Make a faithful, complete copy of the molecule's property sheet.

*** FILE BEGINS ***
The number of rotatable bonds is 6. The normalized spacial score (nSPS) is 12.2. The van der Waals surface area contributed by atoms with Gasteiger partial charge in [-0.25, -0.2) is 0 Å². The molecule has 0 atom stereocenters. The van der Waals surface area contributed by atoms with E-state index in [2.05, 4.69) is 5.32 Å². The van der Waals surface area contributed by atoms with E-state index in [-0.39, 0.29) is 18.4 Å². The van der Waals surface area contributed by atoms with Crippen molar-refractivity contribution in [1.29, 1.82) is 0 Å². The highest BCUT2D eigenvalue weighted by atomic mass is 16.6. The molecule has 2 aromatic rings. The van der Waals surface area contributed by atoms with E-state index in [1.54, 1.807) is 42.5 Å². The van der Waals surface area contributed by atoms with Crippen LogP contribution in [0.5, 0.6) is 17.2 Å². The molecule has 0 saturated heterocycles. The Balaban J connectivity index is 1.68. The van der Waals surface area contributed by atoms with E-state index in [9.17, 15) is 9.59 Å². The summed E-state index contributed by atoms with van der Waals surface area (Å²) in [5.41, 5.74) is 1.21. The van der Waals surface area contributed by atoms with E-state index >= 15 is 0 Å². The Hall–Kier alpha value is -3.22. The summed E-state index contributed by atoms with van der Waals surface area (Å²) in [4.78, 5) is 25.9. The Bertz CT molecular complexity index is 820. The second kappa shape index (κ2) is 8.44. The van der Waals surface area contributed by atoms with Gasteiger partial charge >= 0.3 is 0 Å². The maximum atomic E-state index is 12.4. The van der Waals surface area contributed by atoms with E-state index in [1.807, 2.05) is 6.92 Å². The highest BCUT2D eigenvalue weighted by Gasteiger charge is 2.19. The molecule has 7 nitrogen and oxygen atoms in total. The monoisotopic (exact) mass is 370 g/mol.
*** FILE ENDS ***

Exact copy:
The number of rotatable bonds is 6. The normalized spacial score (nSPS) is 12.2. The van der Waals surface area contributed by atoms with Gasteiger partial charge in [-0.25, -0.2) is 0 Å². The molecule has 0 atom stereocenters. The van der Waals surface area contributed by atoms with E-state index in [2.05, 4.69) is 5.32 Å². The van der Waals surface area contributed by atoms with E-state index in [-0.39, 0.29) is 18.4 Å². The van der Waals surface area contributed by atoms with Crippen molar-refractivity contribution in [1.29, 1.82) is 0 Å². The highest BCUT2D eigenvalue weighted by atomic mass is 16.6. The molecule has 2 aromatic rings. The van der Waals surface area contributed by atoms with E-state index in [1.54, 1.807) is 42.5 Å². The van der Waals surface area contributed by atoms with Crippen LogP contribution in [0.5, 0.6) is 17.2 Å². The molecule has 0 saturated heterocycles. The Balaban J connectivity index is 1.68. The van der Waals surface area contributed by atoms with E-state index in [9.17, 15) is 9.59 Å². The summed E-state index contributed by atoms with van der Waals surface area (Å²) in [5.41, 5.74) is 1.21. The van der Waals surface area contributed by atoms with E-state index >= 15 is 0 Å². The Hall–Kier alpha value is -3.22. The summed E-state index contributed by atoms with van der Waals surface area (Å²) in [4.78, 5) is 25.9. The Bertz CT molecular complexity index is 820. The second kappa shape index (κ2) is 8.44. The van der Waals surface area contributed by atoms with Gasteiger partial charge >= 0.3 is 0 Å². The maximum atomic E-state index is 12.4. The van der Waals surface area contributed by atoms with E-state index in [1.807, 2.05) is 6.92 Å². The highest BCUT2D eigenvalue weighted by Gasteiger charge is 2.19. The molecule has 7 nitrogen and oxygen atoms in total. The monoisotopic (exact) mass is 370 g/mol.